Placing a Baby for Adoption
What Kind of Adoption Paperwork Will I Need to Fill Out?
One of the most important aspects every prospective birth mother must think of are her legal adoption rights and the adoption papers she has to fill out.
Of course, we know the idea of adoption paperwork can be intimidating. Adoption is already a challenging enough process, and you’re probably confused about what kind of “giving up for adoption” forms you need to get started.
As the prospective birth mother, you normally have four main adoption forms fill out:
- Your adoption plan
- Your social medical form
- Your hospital adoption plan
- Your consent to the adoption
Below, we will walk you through the entire process of what each one of these documents entails. But as always, don’t forget that you can always reach out to an adoption professional. To learn more, please fill out our free information to be contacted by an adoption agency.
Your Adoption Plan
When you decide to start the adoption journey, your adoption professional will work closely with you to create something known as an adoption plan. This piece of the adoption paperwork is extremely important, as it will lay down the blueprint for your entire adoption experience. Together will your adoption professional, you will decide on:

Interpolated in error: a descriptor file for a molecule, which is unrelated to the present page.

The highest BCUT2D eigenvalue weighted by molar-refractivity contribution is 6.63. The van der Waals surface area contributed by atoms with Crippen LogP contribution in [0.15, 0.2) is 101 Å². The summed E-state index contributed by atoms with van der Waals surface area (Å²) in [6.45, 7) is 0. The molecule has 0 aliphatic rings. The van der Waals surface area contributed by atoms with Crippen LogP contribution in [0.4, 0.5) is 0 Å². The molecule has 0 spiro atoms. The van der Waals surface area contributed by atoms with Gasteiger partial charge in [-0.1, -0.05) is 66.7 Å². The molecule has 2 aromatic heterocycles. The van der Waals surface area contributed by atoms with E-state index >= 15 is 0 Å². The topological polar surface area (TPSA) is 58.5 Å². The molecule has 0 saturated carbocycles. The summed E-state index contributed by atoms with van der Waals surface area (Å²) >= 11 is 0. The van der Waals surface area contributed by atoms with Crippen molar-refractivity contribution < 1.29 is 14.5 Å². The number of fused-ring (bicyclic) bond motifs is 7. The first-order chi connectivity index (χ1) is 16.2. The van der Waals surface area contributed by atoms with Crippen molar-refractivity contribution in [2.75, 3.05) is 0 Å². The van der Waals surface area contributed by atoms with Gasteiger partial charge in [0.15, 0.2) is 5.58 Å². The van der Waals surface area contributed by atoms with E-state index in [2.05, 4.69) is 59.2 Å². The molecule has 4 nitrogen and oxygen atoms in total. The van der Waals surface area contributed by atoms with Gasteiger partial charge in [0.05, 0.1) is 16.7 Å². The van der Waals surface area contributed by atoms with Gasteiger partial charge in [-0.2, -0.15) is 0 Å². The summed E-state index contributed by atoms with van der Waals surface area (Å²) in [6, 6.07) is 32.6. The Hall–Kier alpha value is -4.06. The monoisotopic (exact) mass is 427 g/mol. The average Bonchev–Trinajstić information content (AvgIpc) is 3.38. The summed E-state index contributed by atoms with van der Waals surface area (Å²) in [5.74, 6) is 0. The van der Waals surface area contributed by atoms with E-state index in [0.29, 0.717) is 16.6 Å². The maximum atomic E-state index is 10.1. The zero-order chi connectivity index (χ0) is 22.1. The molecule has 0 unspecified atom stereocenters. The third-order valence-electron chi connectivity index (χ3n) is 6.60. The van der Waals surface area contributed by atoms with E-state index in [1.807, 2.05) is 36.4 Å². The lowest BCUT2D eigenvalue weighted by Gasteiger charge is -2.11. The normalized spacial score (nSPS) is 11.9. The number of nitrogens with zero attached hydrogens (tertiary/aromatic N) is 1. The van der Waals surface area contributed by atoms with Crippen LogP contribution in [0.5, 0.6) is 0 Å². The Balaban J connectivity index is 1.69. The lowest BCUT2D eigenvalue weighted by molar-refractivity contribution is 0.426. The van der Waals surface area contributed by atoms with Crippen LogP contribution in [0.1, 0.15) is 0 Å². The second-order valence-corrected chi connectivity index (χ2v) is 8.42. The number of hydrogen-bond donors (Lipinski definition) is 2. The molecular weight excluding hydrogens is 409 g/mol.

- What you’re looking for in an adoptive family: As the prospective birth mother, it is your job to choose the perfect adoptive family based on your preferences. For example, you might want to find a family who lives closer to you, allowing for frequent, in-person visits. Or you might want to find a family who lives farther away so your child can expand their horizons. You might also have preferences about the adoptive family‘s race, religion, hobbies, values, lifestyle and more. No matter what you’re looking for, your adoption professional will make sure it happens.
- Your contact preferences: Choosing adoption doesn’t have to mean the end of some of the most important relationships you’ll ever have. When you fill out your adoption paperwork, you get to decide how much contact you’re open to with the adoptive family and your baby before, during and after the adoption.